It’s no surprise that you should fill your plate with fruits and vegetables. But even if you’ve been good about fitting them into your diet, you could probably still stand to add more to your dish. That’s because the more fruits and vegetables you eat, the less susceptible you are to multiple health problems—and an earlier death, a new study in the International Journal of Epidemiology suggests.
In the study, researchers analyzed 95 studies of two million people on the link between diet and coronary heart disease, cardiovascular disease, cancer, and general mortality. They found that people who consumed 200 grams—or 2.5 servings—of fruits and vegetables per day were less prone to all four of these issues.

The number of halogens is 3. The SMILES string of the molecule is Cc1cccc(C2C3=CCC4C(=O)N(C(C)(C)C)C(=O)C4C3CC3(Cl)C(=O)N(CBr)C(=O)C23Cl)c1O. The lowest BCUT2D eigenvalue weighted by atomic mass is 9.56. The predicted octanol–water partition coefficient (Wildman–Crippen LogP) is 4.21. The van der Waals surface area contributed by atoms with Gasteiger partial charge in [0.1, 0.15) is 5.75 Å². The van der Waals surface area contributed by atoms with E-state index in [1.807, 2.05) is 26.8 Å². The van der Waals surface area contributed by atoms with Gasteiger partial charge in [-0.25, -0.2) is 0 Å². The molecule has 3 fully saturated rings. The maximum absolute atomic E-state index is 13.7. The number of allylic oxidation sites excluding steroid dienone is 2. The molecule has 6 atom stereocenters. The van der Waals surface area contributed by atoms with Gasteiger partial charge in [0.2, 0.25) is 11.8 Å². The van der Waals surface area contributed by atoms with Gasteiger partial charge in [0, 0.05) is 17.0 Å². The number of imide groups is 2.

Their risks were lowered by 16 percent for heart disease, 18 percent for stroke, 13 percent for cardiovascular disease, four percent for cancer, and 15 percent for premature death. A baseball-sized fruit or half-cup of vegetables counts as a serving.
But consuming four times as much—or about 10 servings a day—was even better. People who ate 800 grams per day saw reductions of 24 percent for heart disease, 33 percent for stroke, 28 percent for cardiovascular disease, 13 percent for cancer, and 31 percent for premature death.
So, though the government recommends 5 to 9 servings of fruits and vegetables per day, meeting a 10-serving minimum could prevent 7.8 million deaths worldwide each year, according to the study.